W.D.Cocker (1882-1970) was almost contemporary with Trilussa (1871-1950) whom we have met in previous Posts. Their ‘floreats’ almost coincide, namely, the period of thirty years that separate two world wars. They have much else in common. The chosen career of each was in journalism a choice that made them sensitive to the social, political, and religious world in which they lived. Each had a powerful sense of humour, often born of adversity. Trilussa was more of an iconoclast than Cocker although the latter could also dismantle the establishment in a few lines, as he does in the poem before us. Both wrote of set purpose in the vernacular, Trilussa in Romanesque, a local Roman dialect, Cocker in Braid Scots, which, in his case, took its inspiration from Galloway in south western Scotland.
Although Cocker was as versatile as Trilussa in his choice of subjects, Cocker probably has the edge on him in his often hilariously funny versions of Biblical stories. Yet the humour of his choice of subjects, couched in evocative words and phrases in his native vernacular, so often adds up to a powerful interpretation of the biblical passages he parodies. Those of us educated in areas of Scotland where Braid Scots is little used will, at first, find Cocker’s poems difficult to read. To an extent his writing was pioneering in so far as he contributed to promoting the beauty and attraction as well as the versatility of his native vernacular. My homage to Father Eugene Mathews is printed below, accompanied by a simple glossary of less familiar terms.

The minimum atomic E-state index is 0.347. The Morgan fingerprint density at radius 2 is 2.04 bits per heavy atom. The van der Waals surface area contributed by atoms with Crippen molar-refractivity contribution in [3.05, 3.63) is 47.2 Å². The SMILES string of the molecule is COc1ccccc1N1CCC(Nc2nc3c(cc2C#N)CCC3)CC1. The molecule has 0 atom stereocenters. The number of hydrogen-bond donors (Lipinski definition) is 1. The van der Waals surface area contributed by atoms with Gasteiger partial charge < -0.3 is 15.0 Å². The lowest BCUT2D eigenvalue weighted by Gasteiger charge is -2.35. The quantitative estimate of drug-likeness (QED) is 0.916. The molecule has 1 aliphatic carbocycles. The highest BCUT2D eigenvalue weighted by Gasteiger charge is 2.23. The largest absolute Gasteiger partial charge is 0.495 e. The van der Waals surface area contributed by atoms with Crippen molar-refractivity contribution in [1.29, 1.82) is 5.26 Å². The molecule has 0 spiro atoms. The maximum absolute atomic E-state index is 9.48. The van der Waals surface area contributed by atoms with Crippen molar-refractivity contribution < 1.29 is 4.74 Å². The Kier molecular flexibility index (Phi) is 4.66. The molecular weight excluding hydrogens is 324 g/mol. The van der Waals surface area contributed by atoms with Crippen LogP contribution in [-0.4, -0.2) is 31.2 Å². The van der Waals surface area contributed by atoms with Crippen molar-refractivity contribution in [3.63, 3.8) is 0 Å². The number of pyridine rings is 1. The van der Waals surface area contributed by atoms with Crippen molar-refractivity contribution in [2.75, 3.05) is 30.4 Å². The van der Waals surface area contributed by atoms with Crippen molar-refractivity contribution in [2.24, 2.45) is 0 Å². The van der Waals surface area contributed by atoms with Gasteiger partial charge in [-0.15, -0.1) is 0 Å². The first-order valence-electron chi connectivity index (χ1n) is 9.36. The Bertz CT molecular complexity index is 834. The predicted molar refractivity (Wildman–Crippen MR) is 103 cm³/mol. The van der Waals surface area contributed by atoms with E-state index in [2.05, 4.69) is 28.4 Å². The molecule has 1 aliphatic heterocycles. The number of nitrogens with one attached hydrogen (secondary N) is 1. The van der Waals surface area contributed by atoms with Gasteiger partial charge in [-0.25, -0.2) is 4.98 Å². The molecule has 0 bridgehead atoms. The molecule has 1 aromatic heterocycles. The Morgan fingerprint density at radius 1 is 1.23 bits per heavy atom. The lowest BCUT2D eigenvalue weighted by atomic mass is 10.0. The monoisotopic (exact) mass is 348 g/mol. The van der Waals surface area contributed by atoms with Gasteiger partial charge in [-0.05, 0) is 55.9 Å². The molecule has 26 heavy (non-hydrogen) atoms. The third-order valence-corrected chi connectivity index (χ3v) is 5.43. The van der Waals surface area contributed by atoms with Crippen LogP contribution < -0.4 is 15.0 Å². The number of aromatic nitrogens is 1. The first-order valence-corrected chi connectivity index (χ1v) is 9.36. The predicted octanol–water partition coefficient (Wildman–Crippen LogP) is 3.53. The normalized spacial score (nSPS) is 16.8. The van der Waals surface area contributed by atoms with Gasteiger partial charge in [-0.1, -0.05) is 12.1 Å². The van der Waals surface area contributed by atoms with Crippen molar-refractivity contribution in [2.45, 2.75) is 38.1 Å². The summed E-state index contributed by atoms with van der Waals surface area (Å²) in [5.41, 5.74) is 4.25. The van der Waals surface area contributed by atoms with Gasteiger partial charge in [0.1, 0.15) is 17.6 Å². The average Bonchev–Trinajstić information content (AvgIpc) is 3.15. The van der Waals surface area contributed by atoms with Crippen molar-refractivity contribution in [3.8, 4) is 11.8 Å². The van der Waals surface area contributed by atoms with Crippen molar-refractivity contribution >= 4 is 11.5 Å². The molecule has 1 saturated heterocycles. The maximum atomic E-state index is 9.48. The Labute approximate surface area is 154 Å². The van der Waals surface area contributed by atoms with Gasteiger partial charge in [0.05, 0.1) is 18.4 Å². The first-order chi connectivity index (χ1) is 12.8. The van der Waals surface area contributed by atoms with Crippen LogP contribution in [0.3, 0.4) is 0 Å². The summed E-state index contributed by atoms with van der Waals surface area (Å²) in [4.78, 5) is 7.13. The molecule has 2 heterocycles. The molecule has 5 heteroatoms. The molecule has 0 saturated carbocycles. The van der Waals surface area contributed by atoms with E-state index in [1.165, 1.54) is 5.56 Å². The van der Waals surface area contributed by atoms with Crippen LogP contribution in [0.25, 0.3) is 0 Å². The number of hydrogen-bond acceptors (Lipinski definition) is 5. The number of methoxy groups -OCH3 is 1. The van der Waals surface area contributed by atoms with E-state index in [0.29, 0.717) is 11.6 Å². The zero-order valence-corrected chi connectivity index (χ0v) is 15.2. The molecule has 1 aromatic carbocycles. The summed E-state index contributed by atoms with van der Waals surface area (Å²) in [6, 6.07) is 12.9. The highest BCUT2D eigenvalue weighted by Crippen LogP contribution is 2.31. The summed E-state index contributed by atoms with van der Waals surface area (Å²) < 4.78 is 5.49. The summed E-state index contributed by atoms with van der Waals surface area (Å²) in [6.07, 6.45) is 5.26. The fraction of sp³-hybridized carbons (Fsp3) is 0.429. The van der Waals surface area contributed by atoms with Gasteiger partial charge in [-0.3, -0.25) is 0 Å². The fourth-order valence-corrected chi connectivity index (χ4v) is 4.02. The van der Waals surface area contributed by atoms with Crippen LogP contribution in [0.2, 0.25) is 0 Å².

Jonah by W.D. Cocker
(Copyright kindly granted by the publishers
Brown, Son & Ferguson Glasgow)
Lang syne a ship ance sailed the seas Once upon a time
An’ skelped alang afore the breeze sped along
The prophet Jona was on board,
Whaur he had gane to jink the Lord Whither he had gone to escape the Lord
Wha’d sent him on a journey lang. who had / long
He was baith feart and sweert to gang, both afraid and swore to go
But faith! the Lord’s no easy jooket, evaded
An’ Jonah for his wrath was bookit. his sin was charged
A furious storm cam’ fell and fast, fierce and sudden
The ship fair birled in the blast. spun around
Bang went the sails like paper pokes, bags
Doon wi’ stramash cam’ spars an’ blocks. with a clatter
Crack went the masts like twigs o’ willow,
Clear ower the deck green rushed the billow.
Tits! said the captain what’s gaen wrang? Good Lord! / gone wrong
Here’s a bit job will keep us thrang fine task / busy
A’ haun’s on deck! Haud fast the tiller! All hands on deck /hold fast
Anither sea like that would fill her.
Keep her neb tilt’t! Sned lowse the graith! her nose up / trim the rigging
Pit up a prayer, some man o’ faith! Put up
The Crew a’ loupit to obey, all rushed
An’ Jonah was detailed to pray.